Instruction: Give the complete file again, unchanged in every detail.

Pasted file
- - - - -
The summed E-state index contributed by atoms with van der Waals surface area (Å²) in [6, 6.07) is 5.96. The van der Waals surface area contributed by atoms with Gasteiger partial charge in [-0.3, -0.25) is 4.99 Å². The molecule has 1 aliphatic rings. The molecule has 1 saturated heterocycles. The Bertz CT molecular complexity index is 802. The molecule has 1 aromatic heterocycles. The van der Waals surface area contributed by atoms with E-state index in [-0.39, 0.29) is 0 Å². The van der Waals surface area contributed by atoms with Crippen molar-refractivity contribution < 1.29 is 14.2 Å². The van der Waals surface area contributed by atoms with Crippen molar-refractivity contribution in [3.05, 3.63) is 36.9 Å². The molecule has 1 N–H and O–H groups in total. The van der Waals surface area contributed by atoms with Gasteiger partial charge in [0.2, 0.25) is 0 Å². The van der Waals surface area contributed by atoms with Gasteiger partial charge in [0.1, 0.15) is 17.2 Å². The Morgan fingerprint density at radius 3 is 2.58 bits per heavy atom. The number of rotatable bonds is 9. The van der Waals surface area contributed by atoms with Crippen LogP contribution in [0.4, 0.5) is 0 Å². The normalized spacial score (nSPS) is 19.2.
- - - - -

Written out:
The summed E-state index contributed by atoms with van der Waals surface area (Å²) in [6, 6.07) is 5.96. The van der Waals surface area contributed by atoms with Gasteiger partial charge in [-0.3, -0.25) is 4.99 Å². The molecule has 1 aliphatic rings. The molecule has 1 saturated heterocycles. The Bertz CT molecular complexity index is 802. The molecule has 1 aromatic heterocycles. The van der Waals surface area contributed by atoms with E-state index in [-0.39, 0.29) is 0 Å². The van der Waals surface area contributed by atoms with Crippen molar-refractivity contribution < 1.29 is 14.2 Å². The van der Waals surface area contributed by atoms with Crippen molar-refractivity contribution in [3.05, 3.63) is 36.9 Å². The molecule has 1 N–H and O–H groups in total. The van der Waals surface area contributed by atoms with Gasteiger partial charge in [0.2, 0.25) is 0 Å². The van der Waals surface area contributed by atoms with Gasteiger partial charge in [0.1, 0.15) is 17.2 Å². The Morgan fingerprint density at radius 3 is 2.58 bits per heavy atom. The number of rotatable bonds is 9. The van der Waals surface area contributed by atoms with Crippen LogP contribution in [0.4, 0.5) is 0 Å². The normalized spacial score (nSPS) is 19.2.